We were recovering until Minister Pravin Gordhan's NPA saga

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Many suspect that Minister Pravin Gordhan arrest is politically motivated following his disagreements with President Jacob Zuma. Many suspect that Minister Pravin Gordhan arrest is politically motivated following his disagreements with President Jacob Zuma.

Mon Tresor Business Gateway

Johannesburg — Until news of renewed Cabinet tussle between Finance Minister Pravin Gordhan and the National Prosecuting Authority (NPA), the South African economy has steadily been recovering.

The rand was the second highest emerging market currency after the Mexican peso yesterday due to a return in risk appetite.

But today's report that Minister Gordhan had been summoned to appear in court by the NPA, shocked the country's economic stabiity.

The rand was substantially weaker against major global currencies after the news broke. The local currency slipped more than 3% through R14 to the dollar, after National Director of Public Prosecutions Shaun Abrahams made the announcement on Tuesday morning.

Abrahams said Gordhan, in his previous role as head of the South African Revenue Service (SARS), would be charged with approving early-retirement for former tax agency deputy commissioner Ivan Pillay and then re-appointing him as a consultant.

This cost the tax agency around R1.1 million ($79,000), in violation of public finance laws, Abrahams said.

Many suspect that the arrest is politically motivated following his disagreements with President Jacob Zuma. Gordhan's management is thought to be soothing SA's volatile economy, and he is committed to cutting the country's budget deficit.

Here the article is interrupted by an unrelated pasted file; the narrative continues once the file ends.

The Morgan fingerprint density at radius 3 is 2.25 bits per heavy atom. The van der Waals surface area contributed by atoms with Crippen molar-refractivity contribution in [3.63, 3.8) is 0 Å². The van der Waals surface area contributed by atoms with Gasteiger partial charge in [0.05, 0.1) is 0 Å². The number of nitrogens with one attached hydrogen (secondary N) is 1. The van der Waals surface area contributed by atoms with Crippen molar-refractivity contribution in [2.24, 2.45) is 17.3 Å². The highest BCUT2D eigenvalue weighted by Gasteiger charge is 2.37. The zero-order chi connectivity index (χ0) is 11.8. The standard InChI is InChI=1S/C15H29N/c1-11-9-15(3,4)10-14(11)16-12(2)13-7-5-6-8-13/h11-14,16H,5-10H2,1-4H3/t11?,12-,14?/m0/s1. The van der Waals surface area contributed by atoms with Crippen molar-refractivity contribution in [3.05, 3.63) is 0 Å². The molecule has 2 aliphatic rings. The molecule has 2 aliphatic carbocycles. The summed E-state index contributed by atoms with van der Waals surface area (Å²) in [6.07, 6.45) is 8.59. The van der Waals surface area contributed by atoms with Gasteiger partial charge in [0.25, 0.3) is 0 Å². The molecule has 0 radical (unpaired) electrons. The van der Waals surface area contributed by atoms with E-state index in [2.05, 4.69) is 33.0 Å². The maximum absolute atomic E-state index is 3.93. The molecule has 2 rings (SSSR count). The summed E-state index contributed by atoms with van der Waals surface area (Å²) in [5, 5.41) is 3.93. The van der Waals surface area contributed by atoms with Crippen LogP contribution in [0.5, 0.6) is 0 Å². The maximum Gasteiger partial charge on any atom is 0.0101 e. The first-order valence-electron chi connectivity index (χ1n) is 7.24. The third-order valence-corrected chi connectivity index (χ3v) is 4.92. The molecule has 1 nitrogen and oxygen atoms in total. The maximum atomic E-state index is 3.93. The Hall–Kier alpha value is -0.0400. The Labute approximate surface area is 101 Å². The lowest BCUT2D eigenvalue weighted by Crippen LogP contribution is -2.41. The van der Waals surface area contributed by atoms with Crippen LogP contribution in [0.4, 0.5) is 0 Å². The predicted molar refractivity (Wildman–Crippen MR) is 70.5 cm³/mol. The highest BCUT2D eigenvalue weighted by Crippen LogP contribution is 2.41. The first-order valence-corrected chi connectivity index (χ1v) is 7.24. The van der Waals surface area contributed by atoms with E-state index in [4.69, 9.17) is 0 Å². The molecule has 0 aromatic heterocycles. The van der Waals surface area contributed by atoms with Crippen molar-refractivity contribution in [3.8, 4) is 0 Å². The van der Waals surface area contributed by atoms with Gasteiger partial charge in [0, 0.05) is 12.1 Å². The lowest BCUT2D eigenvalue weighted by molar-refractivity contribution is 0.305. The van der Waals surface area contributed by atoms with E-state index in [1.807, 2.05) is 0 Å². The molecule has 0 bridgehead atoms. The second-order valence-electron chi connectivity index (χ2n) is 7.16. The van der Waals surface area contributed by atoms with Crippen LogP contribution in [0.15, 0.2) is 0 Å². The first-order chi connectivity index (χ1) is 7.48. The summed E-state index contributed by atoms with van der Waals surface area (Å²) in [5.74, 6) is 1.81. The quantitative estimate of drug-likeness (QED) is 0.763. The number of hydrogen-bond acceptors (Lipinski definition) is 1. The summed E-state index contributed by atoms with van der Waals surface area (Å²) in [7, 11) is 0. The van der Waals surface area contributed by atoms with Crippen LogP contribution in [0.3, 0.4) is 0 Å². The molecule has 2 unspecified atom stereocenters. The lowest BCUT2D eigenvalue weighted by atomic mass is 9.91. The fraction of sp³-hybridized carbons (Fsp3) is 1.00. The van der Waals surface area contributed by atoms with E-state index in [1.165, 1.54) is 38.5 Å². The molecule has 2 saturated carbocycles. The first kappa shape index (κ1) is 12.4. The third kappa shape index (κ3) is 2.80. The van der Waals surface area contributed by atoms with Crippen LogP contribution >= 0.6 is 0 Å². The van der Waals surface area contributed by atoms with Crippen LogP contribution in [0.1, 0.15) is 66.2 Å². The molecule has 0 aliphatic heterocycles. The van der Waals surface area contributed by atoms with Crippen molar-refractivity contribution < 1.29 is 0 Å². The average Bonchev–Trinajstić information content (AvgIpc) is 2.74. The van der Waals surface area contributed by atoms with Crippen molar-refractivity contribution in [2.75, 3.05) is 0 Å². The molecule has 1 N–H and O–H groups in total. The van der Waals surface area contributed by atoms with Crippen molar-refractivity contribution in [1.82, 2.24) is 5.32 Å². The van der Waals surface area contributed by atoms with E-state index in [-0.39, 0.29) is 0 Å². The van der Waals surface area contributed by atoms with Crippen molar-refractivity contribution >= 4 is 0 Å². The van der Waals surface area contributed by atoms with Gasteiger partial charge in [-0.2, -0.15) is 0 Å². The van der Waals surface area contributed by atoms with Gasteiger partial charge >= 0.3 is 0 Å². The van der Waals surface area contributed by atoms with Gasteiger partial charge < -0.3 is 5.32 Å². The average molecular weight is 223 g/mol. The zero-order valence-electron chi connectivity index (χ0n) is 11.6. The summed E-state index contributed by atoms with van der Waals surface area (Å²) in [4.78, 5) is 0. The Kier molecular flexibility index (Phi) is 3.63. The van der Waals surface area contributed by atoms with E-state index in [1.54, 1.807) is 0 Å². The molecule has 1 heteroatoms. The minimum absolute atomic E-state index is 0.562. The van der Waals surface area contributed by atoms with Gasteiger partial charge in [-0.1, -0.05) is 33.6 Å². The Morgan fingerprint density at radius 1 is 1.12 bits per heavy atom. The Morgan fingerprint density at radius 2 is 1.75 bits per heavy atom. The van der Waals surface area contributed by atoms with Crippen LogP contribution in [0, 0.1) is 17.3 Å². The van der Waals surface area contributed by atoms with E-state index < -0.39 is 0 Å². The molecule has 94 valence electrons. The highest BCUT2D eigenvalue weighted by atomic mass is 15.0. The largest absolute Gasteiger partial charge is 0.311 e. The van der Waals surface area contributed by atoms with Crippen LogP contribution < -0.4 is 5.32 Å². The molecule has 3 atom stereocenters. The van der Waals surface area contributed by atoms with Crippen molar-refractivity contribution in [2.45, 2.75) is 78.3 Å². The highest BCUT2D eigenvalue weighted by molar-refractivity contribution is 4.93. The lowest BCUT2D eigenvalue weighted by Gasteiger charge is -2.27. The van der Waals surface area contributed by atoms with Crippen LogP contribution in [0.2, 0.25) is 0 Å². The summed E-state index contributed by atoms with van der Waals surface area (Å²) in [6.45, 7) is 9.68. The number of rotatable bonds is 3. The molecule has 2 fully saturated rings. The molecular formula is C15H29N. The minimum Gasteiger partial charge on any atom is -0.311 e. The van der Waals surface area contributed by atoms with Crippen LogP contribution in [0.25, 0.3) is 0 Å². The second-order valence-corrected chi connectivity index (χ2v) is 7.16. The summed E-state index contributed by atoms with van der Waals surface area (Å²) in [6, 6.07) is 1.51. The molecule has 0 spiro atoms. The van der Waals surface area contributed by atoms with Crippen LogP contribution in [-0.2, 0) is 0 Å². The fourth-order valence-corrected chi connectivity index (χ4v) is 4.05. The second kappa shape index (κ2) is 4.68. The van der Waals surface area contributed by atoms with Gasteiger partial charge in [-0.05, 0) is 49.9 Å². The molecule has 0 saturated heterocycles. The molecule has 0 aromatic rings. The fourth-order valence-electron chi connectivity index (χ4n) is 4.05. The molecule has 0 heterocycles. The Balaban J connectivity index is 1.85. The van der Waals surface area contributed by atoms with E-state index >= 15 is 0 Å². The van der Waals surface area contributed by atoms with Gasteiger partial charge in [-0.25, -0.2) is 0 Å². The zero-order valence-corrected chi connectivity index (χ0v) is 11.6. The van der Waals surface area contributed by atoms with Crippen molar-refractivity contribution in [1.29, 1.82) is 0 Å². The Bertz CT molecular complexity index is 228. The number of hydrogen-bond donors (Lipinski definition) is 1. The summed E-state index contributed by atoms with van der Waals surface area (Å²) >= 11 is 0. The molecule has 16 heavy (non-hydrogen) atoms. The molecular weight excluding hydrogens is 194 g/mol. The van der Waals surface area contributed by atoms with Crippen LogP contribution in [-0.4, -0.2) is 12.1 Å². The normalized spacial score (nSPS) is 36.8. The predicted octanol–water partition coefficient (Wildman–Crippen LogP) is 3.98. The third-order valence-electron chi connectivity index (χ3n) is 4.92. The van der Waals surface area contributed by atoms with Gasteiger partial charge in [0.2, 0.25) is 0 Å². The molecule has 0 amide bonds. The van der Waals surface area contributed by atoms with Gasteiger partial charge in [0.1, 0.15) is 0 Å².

But, in light of Gordhan's recent troubles, a Reuters poll conducted just days after news of his summoning indicated that South Africa's credit rating is likely to be cut to "junk" status this year.

TreasuryOne currency dealer Andre Botha said the rand lost 35c to the dollar within 10 minutes of the news breaking.

He said it seemed nothing was standing in the way of further weakness in the currency.

Botha said that a weaker rand meant inflation would increase and the South African Reserve Bank would have to reconsider its latest view on interest rates.

At the last monetary policy committee meeting, Bank governor Lesetja Kganyago said the current rate-hiking cycle might be coming to an end.

At 1.05pm the rand was at R14.2498 to the dollar from Monday’s R13.8116.

It was at R15.7933 to the euro from R15.3829 and R17.4728 to the pound from R17.0718.

The euro was at $1.1084 from $1.1139 previously.

Read more on:

South African Revenue Service (SARS)  |  Pravin Gordhan  |  Jacob Zuma  |  National Prosecuting Authority (NPA)  |  Ivan Pillay  |  Shaun Abrahams
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